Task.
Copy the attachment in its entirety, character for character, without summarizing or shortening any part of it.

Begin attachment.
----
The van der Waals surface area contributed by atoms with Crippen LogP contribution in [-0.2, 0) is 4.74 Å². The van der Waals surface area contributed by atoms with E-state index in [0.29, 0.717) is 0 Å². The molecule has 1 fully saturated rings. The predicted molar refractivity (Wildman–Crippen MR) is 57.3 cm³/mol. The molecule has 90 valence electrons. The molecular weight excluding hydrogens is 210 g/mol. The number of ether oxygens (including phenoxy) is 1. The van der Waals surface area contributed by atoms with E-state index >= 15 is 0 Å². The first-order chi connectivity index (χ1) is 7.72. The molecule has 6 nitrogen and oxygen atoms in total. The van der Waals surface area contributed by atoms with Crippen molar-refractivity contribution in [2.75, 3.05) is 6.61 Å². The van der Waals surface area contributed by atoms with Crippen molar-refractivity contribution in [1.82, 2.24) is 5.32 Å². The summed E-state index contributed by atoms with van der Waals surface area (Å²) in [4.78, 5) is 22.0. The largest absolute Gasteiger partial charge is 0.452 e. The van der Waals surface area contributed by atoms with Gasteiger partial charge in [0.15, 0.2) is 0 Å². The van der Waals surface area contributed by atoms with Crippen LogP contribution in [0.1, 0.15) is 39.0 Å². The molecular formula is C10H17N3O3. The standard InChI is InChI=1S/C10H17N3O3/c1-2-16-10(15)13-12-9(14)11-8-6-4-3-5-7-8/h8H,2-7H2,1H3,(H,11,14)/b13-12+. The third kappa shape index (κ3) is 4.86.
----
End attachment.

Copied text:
The van der Waals surface area contributed by atoms with Crippen LogP contribution in [-0.2, 0) is 4.74 Å². The van der Waals surface area contributed by atoms with E-state index in [0.29, 0.717) is 0 Å². The molecule has 1 fully saturated rings. The predicted molar refractivity (Wildman–Crippen MR) is 57.3 cm³/mol. The molecule has 90 valence electrons. The molecular weight excluding hydrogens is 210 g/mol. The number of ether oxygens (including phenoxy) is 1. The van der Waals surface area contributed by atoms with E-state index >= 15 is 0 Å². The first-order chi connectivity index (χ1) is 7.72. The molecule has 6 nitrogen and oxygen atoms in total. The van der Waals surface area contributed by atoms with Crippen molar-refractivity contribution in [2.75, 3.05) is 6.61 Å². The van der Waals surface area contributed by atoms with Crippen molar-refractivity contribution in [1.82, 2.24) is 5.32 Å². The summed E-state index contributed by atoms with van der Waals surface area (Å²) in [4.78, 5) is 22.0. The largest absolute Gasteiger partial charge is 0.452 e. The van der Waals surface area contributed by atoms with Gasteiger partial charge in [0.15, 0.2) is 0 Å². The van der Waals surface area contributed by atoms with Crippen LogP contribution in [0.1, 0.15) is 39.0 Å². The molecular formula is C10H17N3O3. The standard InChI is InChI=1S/C10H17N3O3/c1-2-16-10(15)13-12-9(14)11-8-6-4-3-5-7-8/h8H,2-7H2,1H3,(H,11,14)/b13-12+. The third kappa shape index (κ3) is 4.86.